President Luis Guillermo Solis promised bureaucrats in Zapote an “ecumenical” presidency his first day (Friday) in the offices he will work in for the next four years. He was speaking of the members of other parties who remain, leftovers of past Administrations and their political parties.
But the President had already given the country a taste of what he meant at his inaugural Thursday. La Nacion noted that although he took the oath of office with a Bible in his hand, there were no prayers. And one of his ministers, a gay, strode along the carpet with his male companion of 19 years at his side.
It apparently took a Citizen Action Party (PAC) President to demonstrate a tolerance and understanding of modern society to allow, with the cabinet minister in question, the political statement implied by that short walk with the nation looking on. Politically cowardly, the Chief Executive most certainly is not!
The minister is, of course, the new tourism head, Wilhelm von Breymann and his companion is Mauricio Alfaro. Even at that, few onlookers saw the two together in person than on TV because the turnout in the National Stadium stands was fewer then expected.
But the TV channels used a pool system, although their commentaries were separate. Probably the ratings for TV coverage was the best of any so far this year, at least for daytime programming.
Solis did ask of his Casa Presidencial staff to be loyal, whatever their party affiliation. That was when he evoked the “ecumenical” word. It is unlikely that this will be the last time we hear him use it during his term.
La Nacion seemed to feel that ex-President Laura Chinchilla left early because she feared jeers from her detractors. This left Miguel Angel Rodriguez as the only former president to remain seated. The two were the only ones of the now six living ex-presidents who attended.
But, then, only five of the presidents of Latin America attended in person: from Guatemala, Honduras, Ecuador, Bolivia and the Dominacan Republic. Nicaraguan President Daniel Ortega sent his vice president, Gen. Omar Halleslevans, to the ceremony.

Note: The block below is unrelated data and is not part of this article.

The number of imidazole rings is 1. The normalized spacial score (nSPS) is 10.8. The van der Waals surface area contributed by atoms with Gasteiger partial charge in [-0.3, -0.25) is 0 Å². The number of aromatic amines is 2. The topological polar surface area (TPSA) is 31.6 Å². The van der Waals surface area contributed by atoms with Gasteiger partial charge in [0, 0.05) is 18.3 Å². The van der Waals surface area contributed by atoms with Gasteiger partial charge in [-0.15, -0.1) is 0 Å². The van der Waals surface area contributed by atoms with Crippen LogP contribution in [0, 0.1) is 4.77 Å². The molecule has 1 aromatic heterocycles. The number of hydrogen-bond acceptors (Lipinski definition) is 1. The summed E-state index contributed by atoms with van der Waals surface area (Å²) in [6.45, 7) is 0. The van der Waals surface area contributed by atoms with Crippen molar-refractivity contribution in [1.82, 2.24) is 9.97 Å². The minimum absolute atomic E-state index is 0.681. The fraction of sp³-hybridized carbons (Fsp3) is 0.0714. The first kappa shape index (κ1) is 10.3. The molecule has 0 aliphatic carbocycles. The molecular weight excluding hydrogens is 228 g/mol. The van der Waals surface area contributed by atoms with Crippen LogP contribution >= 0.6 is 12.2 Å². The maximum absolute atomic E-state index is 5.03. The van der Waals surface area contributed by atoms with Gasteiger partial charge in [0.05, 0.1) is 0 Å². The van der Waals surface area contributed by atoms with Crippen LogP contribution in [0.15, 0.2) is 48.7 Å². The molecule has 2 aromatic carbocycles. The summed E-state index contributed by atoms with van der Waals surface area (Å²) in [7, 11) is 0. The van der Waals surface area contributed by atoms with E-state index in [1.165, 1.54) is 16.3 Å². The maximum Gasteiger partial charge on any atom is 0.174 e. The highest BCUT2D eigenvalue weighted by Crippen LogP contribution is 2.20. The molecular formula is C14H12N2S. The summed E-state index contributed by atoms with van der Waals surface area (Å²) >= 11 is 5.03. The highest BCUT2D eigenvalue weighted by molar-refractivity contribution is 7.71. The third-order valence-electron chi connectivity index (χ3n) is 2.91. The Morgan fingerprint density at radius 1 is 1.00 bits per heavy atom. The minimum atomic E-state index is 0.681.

The paper also noted that Venezuelan Vice President Jorge Arreaza was announced but noted that few in the stadium knew that his wife on his arm, Rosa Virginia, is the daughter of the late Jorge Chavez.
Alfaro, at the side of his minister/companion, noted that, “Yes, I thought about what it would mean to march at his side and I felt that it’s my life. But it’s also part of what is changing.” He noted that he has has “shared work, home and future” with von Breymann.
That wasn’t the only change, however. For the first time in living memory, the Archbishop of San Jose did not lead a prayer for the country and its future. Archbishop Jose Rafael Quiros sounded a trifle wistful when he observed to a newspaper reporter the the Church had always before participated in the ceremony.
In a symbolic act, the new President announced on his Facebook page the trimming of the shrubs in front of the Casa Presidencial, so that “people can see the President’s Residence from the street”. (Photo above)
Comments on the page ranged from highly optimistic “The first of many changes, from the president who will change history!” — to the resentful “If Chinchilla had done the same, environmentalists would have protested” — to the scientific: “the shrubs are Indian Laurels, which leach nutrients from the soil and are not native to Costa Rica, they should be eliminated”. One shrewd observer asked “Casa Presidencial has 240 workers, when will the president trim that?”
Article by iNews.co.cr
In general, most commentators seemed hopeful that this is the first of many good changes, and liked the general idea of the president wanting to be open and transparent.